The British Journal for the History of Science

Research Article

Hooke on Earthquakes: Lectures, Strategy and Audience

Rhoda Rappaporta1

a1 Department of History, Vassar College, Poughkeepsie, New York, 12601, U.S.A.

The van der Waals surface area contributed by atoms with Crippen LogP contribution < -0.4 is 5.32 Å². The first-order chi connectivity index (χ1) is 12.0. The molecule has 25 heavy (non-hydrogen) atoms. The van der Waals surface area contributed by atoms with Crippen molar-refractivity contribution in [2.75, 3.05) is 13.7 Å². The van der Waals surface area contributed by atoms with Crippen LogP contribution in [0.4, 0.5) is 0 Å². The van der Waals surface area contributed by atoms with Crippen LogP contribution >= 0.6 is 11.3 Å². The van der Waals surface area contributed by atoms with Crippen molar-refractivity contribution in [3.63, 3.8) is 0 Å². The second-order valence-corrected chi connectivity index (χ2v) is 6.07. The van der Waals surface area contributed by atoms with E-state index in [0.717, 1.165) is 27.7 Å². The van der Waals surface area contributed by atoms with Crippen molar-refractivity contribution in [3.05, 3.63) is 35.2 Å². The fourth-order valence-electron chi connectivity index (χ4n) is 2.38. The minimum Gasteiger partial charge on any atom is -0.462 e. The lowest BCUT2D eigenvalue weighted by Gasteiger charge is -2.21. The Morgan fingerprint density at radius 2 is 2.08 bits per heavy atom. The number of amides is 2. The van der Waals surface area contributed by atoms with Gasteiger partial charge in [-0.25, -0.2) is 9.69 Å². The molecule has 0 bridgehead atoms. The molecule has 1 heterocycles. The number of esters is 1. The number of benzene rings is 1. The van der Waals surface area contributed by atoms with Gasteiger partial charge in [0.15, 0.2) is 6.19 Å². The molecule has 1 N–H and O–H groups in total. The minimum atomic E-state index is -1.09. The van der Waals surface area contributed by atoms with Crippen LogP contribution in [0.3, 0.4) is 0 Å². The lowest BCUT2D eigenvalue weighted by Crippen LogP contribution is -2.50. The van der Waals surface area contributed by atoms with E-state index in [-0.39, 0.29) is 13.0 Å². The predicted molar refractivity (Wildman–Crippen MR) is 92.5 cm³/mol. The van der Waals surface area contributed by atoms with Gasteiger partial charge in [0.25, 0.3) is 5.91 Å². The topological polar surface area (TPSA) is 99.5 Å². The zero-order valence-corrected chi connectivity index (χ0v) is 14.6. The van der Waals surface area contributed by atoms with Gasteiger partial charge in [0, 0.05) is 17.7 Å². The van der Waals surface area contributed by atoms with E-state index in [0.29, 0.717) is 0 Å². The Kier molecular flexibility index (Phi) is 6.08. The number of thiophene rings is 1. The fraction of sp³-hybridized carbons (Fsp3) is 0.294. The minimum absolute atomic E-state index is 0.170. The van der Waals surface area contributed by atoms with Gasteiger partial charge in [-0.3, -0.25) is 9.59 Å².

Much has been written about Robert Hooke's so-called ‘Discourse of Earthquakes’, the series of lectures he delivered before the Royal Society of London over the years 1667–1700. The chief points of the lectures are thus well known: fossils (the word is used here in its modern meaning) are the remains of once-living organisms, and their burial in rather odd places within the earth's crust can be explained by the dislocations of land and sea resulting from earthquakes.